I was thinking it would be great if there was a central place online for sharing all the great easy read materials that have been produced over recent years.
People looking for easy read information could use it to search under relevant subject topics eg policy/ law, health, being parents, criminal justice system, financial capability etc. I noticed that many requests on the forum were posts from members trying to source easy read information.
I think the Choice Forum with their new website would be a great place for it. I am sure we could set it up in such a way that it could acknowledge the organisation that created it, either be free access or accessed for free by an email link to the organisation that created it.
Please let us have your thoughts, even if it is just by clicking the like button on this post.
Building Bridges Training
Excellent idea, I do hope others agree
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There is already two very good ones:
Yes, brilliant idea. There’s so much out there and new documents are being published all the time by a wide range of organisations. You might have to negotiate with some of the LD organisations and public bodies, who produce lots of these documents to get this idea off the ground. However, people with learning disabilities need to be asked whether they think this is a good idea. Their views can really make things happen!
Best of luck with this.
Yes, I agree it’s a good idea.
Another solution maybe if easy read docs had a filing system similar to the Dewey decimal system combined with hash tags so they could easily be searchable online.
That way you wouldn’t be dependable on a central resource, which lets face it, often start well, but when funding runs out are no longer managed or supported.
The doc’s could be spread out over different websites and you’d just need a code or search term to find them. i’m sure academics or librarian’s could advise as to what would be good search term protocols.
WOULD BE VERY USEFUL-a great idea.
Perhaps we could also have a group of independent reviewers that quality assure that it is not only good good quality information but also easy read according to standards (obviously a job for the experts by experience people with learning disabilities). we could have a scoring system. The patient information forum (pif) may also be a good knowledgeable link to help set this up.
Having a central data base of easy read documents would be a great idea. We do of course have easy health http://www.easyhealth.org.uk/ (even if for some reason they don’t include a link to us as the UKs largest ER producer!)
But it needs to be wider than just health of course. (and I know they do include some other stuff).
The indexing and searching is so important to be able to find anything on a site, lots of work unless some automation is possible.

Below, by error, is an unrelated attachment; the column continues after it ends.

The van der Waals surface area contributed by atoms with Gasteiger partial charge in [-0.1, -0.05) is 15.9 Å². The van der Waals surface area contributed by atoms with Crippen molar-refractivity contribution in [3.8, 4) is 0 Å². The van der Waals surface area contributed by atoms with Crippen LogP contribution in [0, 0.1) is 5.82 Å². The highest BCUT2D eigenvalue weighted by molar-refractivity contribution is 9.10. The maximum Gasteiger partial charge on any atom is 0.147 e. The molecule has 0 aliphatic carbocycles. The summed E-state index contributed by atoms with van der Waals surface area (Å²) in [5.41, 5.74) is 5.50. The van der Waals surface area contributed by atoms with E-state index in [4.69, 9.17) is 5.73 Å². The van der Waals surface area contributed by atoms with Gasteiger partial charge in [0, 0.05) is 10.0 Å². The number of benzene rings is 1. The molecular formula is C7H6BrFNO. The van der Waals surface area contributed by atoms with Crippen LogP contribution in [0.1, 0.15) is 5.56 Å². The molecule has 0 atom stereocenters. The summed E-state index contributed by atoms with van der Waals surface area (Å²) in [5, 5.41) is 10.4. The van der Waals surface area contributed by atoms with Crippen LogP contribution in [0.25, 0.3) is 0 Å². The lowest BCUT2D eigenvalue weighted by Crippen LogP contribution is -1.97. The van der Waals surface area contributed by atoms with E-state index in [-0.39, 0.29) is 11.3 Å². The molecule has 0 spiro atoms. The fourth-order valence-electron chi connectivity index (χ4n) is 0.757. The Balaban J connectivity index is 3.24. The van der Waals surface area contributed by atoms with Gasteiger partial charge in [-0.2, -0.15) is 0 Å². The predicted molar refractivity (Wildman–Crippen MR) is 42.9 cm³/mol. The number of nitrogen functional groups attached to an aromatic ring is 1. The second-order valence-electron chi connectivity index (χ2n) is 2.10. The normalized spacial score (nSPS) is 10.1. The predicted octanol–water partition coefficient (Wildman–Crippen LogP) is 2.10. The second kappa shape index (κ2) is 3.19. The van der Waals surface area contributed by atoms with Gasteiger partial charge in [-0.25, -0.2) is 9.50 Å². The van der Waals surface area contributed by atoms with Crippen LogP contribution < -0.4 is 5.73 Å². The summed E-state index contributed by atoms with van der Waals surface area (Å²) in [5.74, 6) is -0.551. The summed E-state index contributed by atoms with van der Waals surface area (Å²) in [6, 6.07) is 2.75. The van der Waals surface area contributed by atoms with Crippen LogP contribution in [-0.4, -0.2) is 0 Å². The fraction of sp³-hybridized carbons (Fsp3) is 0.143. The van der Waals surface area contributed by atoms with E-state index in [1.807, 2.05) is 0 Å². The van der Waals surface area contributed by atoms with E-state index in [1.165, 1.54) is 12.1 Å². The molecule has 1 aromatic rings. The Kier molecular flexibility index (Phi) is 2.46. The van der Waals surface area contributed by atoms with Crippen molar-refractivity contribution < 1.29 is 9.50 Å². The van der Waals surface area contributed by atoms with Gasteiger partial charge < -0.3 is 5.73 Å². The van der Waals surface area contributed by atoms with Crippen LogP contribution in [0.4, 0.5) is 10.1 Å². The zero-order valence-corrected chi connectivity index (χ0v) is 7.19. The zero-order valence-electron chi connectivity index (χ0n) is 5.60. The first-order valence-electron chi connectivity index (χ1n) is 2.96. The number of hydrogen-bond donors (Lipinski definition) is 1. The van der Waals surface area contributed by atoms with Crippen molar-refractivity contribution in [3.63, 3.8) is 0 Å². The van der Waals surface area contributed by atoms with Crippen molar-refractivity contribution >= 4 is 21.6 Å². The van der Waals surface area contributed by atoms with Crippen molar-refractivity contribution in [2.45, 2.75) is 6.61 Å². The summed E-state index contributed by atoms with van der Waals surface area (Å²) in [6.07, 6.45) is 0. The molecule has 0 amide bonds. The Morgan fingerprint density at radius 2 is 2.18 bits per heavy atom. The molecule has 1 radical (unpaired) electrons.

But we also have an issue with quality, it is so variable and although we have standards we dont have some publishers following them.
Personally I’d like to see an easy read producers association of some sort that accredited producers and kept an eye on those that didn’t meet the standards in some way.
Whilst that’s a different topic that would be a great place to keep an archive.
Hello everyone, newbie here… but loving the new forum, well done team.
In answer to having a central repository, HERO Docs (Health Easy Read Online) will be available early January, the new service will increase clinical time by making easy read available at the point of need.
HERO Docs has been designed around NHSE’s Accessible Information Standard team, CCG and FT clients have made their easy read content available to others via subscription.
EnabledCity.com will supply the technology and employ people with LD to moderate easy read prior it being published on the system.
We hope people with learning disabilities will use HERO Docs as a marketplace to advertise their expertise and gain employment.
You can sign up for more information here:
I like Pete Le Grys’s idea of having a tag to make easy read easier to source online.
I’ve found a number NHS bodies and other LD Advocacy organisations have useful information they have produced on their own sites but not elsewhere.
I think the information isn’t made available wider just because it is seen as relevant to that hospital or geographical area.
Any tag would automatically take you any general easy read sites (such as easyhealth.org) as well as any individual organisations. A combination of both options would help.
Hi there. I wonder if others would be interested in our handbook on making information easy to read and understand for people with a learning disability. It will be useful for organisations wishing to learn about doing easy read themselves and the standards that they should aim for. Our handbook Clear and Easy contains:
• 6 booklets guiding your through thinking, planning, doing, checking, changing, find out more and ‘everyday’ English (printed and on DVD).
• Check It!: an easy read toolkit to check the quality of accessible information such as leaflets, letters and consultation documents (PDFs on DVD only).
• 2 films: These short films explain why accessible information is important, and explore some of the barriers that prevent people with a learning disability from receiving information in a format they can understand.
Clear and Easy will benefit you if you are from a local People First group, a large disabled people’s organisation, a social services department, the public sector, or private service provider. Now available to buy at reasonable rates. Free to organisations in Wales. Prices range from £25 to £45 plus VAT. All further details and a flyer can be found here: https://www.ldw.org.uk/easy-read-service/clear-and-easy-handbook.aspx#
Flyer only: https://www.ldw.org.uk/media/300004/clear_and_easy_uk_leaflet.pdf booking form can be found on page 4.